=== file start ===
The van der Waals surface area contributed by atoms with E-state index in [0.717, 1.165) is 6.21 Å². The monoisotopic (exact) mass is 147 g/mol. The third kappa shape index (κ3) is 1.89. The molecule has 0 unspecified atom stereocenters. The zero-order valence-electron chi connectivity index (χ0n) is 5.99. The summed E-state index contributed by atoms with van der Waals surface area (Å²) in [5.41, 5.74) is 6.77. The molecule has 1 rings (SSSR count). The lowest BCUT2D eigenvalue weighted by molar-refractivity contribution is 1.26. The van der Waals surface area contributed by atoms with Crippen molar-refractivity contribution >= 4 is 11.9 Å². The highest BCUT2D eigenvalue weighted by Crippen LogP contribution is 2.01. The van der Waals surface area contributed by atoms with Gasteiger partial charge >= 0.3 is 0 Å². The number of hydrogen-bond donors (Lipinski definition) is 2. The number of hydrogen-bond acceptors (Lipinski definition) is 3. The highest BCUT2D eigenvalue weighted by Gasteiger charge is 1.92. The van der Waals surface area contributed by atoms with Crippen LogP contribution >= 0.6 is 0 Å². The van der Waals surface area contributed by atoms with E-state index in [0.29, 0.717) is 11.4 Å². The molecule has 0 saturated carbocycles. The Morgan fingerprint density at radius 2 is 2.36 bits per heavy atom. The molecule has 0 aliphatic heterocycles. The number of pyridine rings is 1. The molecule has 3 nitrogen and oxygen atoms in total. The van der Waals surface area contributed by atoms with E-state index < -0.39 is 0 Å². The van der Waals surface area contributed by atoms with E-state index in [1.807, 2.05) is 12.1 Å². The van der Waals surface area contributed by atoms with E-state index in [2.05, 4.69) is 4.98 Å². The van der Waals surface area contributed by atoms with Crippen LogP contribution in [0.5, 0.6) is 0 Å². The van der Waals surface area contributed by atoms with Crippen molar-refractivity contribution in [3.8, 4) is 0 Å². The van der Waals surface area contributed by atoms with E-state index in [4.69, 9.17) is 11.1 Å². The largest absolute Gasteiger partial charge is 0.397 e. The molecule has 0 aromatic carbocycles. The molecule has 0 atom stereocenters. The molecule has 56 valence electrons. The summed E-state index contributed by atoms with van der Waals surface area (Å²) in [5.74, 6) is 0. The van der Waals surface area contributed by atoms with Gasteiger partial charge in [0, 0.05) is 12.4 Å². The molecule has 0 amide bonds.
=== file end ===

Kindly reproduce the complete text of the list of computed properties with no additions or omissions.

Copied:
The van der Waals surface area contributed by atoms with E-state index in [0.717, 1.165) is 6.21 Å². The monoisotopic (exact) mass is 147 g/mol. The third kappa shape index (κ3) is 1.89. The molecule has 0 unspecified atom stereocenters. The zero-order valence-electron chi connectivity index (χ0n) is 5.99. The summed E-state index contributed by atoms with van der Waals surface area (Å²) in [5.41, 5.74) is 6.77. The molecule has 1 rings (SSSR count). The lowest BCUT2D eigenvalue weighted by molar-refractivity contribution is 1.26. The van der Waals surface area contributed by atoms with Crippen molar-refractivity contribution >= 4 is 11.9 Å². The highest BCUT2D eigenvalue weighted by Crippen LogP contribution is 2.01. The van der Waals surface area contributed by atoms with Gasteiger partial charge >= 0.3 is 0 Å². The number of hydrogen-bond donors (Lipinski definition) is 2. The number of hydrogen-bond acceptors (Lipinski definition) is 3. The highest BCUT2D eigenvalue weighted by Gasteiger charge is 1.92. The van der Waals surface area contributed by atoms with Crippen LogP contribution >= 0.6 is 0 Å². The van der Waals surface area contributed by atoms with E-state index in [0.29, 0.717) is 11.4 Å². The molecule has 0 saturated carbocycles. The Morgan fingerprint density at radius 2 is 2.36 bits per heavy atom. The molecule has 0 aliphatic heterocycles. The number of pyridine rings is 1. The molecule has 3 nitrogen and oxygen atoms in total. The van der Waals surface area contributed by atoms with E-state index < -0.39 is 0 Å². The van der Waals surface area contributed by atoms with E-state index in [1.807, 2.05) is 12.1 Å². The van der Waals surface area contributed by atoms with E-state index in [2.05, 4.69) is 4.98 Å². The van der Waals surface area contributed by atoms with Crippen LogP contribution in [0.5, 0.6) is 0 Å². The van der Waals surface area contributed by atoms with Crippen molar-refractivity contribution in [3.8, 4) is 0 Å². The van der Waals surface area contributed by atoms with E-state index in [4.69, 9.17) is 11.1 Å². The largest absolute Gasteiger partial charge is 0.397 e. The molecule has 0 aromatic carbocycles. The molecule has 0 atom stereocenters. The molecule has 56 valence electrons. The summed E-state index contributed by atoms with van der Waals surface area (Å²) in [5.74, 6) is 0. The van der Waals surface area contributed by atoms with Gasteiger partial charge in [0, 0.05) is 12.4 Å². The molecule has 0 amide bonds.